Your child will be treated by a specialist retinoblastoma team at either the Royal London Hospital or Birmingham Children's Hospital.

However, if your child needschemotherapy, it will usually be carried out at a local children's cancer centre and overseen by the retinoblastoma team at one of the two specialist hospitals.

The recommendedtreatment for retinoblastoma will depend on the stage of the tumour which can either be:

  • intraocular where the cancer is completely within the eye
  • extraocular where the cancer spreads beyond the eye to the surrounding tissue, or to another part of the body (this is rarely seen in the UK)

Most cases of retinoblastoma (9 out 10) are detected early and successfully treated before the cancer spreads outside the eyeball.

If the cancer has spread beyond the eye it will be more difficult to treat. However, this is rare as the condition is usually identified well before it reaches this stage.

Depending on the size and position of the tumour, your child's specialist will be able to accurately stage the cancer into one of a number of categories (A to E).

Visit the American Cancer Society to readmore abouthow retinoblastoma is staged.

Treating small tumours

There are two possible treatment options for treating small tumours contained within the eye. These are:

  • laser treatment to the eye (photocoagulation or thermotherapy)
  • freezing the tumour (cryotherapy)

These treatments are carried out under general anaesthetic, so your child will be unconscious and won't feel any pain or discomfort during the procedure. In some cases, chemotherapy (see below) may be needed before or after these treatments.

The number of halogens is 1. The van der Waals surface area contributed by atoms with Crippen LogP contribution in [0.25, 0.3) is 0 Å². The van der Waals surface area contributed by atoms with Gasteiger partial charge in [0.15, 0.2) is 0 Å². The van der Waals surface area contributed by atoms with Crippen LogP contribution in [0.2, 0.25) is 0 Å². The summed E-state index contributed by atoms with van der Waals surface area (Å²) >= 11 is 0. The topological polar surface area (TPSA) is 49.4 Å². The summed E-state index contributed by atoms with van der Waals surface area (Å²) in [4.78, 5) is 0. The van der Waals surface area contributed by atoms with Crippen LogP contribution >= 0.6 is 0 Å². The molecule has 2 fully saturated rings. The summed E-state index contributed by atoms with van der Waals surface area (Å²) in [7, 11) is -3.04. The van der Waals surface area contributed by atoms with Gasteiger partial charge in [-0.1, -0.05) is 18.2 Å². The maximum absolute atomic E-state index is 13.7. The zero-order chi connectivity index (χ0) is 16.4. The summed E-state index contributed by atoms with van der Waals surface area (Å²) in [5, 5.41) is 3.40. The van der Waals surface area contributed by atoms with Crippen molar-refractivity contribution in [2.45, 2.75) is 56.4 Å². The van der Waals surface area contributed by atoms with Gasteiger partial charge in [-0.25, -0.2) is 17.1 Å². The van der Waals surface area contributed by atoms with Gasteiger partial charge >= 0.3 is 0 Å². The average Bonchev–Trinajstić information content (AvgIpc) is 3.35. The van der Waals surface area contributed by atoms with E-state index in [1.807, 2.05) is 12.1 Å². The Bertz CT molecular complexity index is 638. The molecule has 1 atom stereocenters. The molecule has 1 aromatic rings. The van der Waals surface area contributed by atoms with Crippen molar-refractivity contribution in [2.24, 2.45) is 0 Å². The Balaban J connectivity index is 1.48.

Treating larger tumours

Larger tumours will be treated with one or a combination of the following treatments:

  • brachytherapy if the tumour isn't too large, small radioactive plates called plaques are stitched over the tumour and left in place for a few days to destroy the tumour, before being removed; radiotherapy to the whole eye may be recommended for larger tumours that haven't responded to other treatment methods
  • chemotherapy may be used to shrink the tumour before one of the above treatments are used, or it may be recommended if there's achance of the cancer spreading; in some cases, chemotherapy medication can be delivered directly to the eye
  • surgery to remove the eye is often necessary for very large tumours where there's no sight from the eye; if your child needs to have their eye removed, they'll have an artificial eye fitted in its place

You can find out more about artificial eyes from the National Artificial Eye Service.

Side effects of treatment

Your child's treatment team will discuss any possible side effects of treatment with you. Different treatments have different side effects.

Sight lossis one of the biggest worries for parents. Your child's treatment team will do everything they can to avoid your child losing their sight. If your child needs to have one of their eyes removed, the sight in their other eye won't be affectedas long as there are no tumours in the important areas for seeing in that eye.

Children who lose sight in one eye are usually able to adapt very quickly to using their other eye, without it affecting their home and school life. If both eyes are affected by retinoblastoma, your child will probably have some degree of sight loss, and they may need support either within a mainstream or specialist school.

The UK-based retinoblastoma charity, the Childhood Eye Cancer Trust (CHECT), has more information about theside effects of treatment for retinoblastoma.


Retinoblastoma requires a long period of follow-up tests, which will initially be carried out at one of the specialist retinoblastoma centres. After a period of treatment and observation, the tests will usually take place at your local eye department.

Content supplied by the NHS Website

Medically Reviewed by a doctor on 21 Dec 2018